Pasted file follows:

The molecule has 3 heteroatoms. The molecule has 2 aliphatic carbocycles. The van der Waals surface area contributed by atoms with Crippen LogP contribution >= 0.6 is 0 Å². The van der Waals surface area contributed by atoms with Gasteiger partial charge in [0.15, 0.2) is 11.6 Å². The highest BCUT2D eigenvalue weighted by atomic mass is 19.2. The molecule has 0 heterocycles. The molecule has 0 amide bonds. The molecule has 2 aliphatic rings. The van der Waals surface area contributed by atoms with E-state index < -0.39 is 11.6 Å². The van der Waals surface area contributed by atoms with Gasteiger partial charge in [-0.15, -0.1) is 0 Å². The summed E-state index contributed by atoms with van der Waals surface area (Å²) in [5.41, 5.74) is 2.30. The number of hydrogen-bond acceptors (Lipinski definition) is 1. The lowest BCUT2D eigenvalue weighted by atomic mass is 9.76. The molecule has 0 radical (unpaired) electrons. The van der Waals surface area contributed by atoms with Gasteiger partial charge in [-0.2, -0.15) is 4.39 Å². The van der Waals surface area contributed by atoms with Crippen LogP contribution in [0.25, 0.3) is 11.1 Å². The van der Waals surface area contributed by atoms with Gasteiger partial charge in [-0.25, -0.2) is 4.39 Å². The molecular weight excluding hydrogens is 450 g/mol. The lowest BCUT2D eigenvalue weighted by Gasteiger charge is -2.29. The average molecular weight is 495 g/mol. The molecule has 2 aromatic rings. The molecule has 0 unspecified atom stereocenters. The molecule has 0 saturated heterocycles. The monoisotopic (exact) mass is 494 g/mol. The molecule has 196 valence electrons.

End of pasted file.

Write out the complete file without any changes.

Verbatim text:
The molecule has 3 heteroatoms. The molecule has 2 aliphatic carbocycles. The van der Waals surface area contributed by atoms with Crippen LogP contribution >= 0.6 is 0 Å². The van der Waals surface area contributed by atoms with Gasteiger partial charge in [0.15, 0.2) is 11.6 Å². The highest BCUT2D eigenvalue weighted by atomic mass is 19.2. The molecule has 0 heterocycles. The molecule has 0 amide bonds. The molecule has 2 aliphatic rings. The van der Waals surface area contributed by atoms with E-state index < -0.39 is 11.6 Å². The van der Waals surface area contributed by atoms with Gasteiger partial charge in [-0.15, -0.1) is 0 Å². The summed E-state index contributed by atoms with van der Waals surface area (Å²) in [5.41, 5.74) is 2.30. The number of hydrogen-bond acceptors (Lipinski definition) is 1. The lowest BCUT2D eigenvalue weighted by atomic mass is 9.76. The molecule has 0 radical (unpaired) electrons. The van der Waals surface area contributed by atoms with Gasteiger partial charge in [-0.2, -0.15) is 4.39 Å². The van der Waals surface area contributed by atoms with Crippen LogP contribution in [0.25, 0.3) is 11.1 Å². The van der Waals surface area contributed by atoms with Gasteiger partial charge in [-0.25, -0.2) is 4.39 Å². The molecular weight excluding hydrogens is 450 g/mol. The lowest BCUT2D eigenvalue weighted by Gasteiger charge is -2.29. The average molecular weight is 495 g/mol. The molecule has 2 aromatic rings. The molecule has 0 unspecified atom stereocenters. The molecule has 0 saturated heterocycles. The monoisotopic (exact) mass is 494 g/mol. The molecule has 196 valence electrons.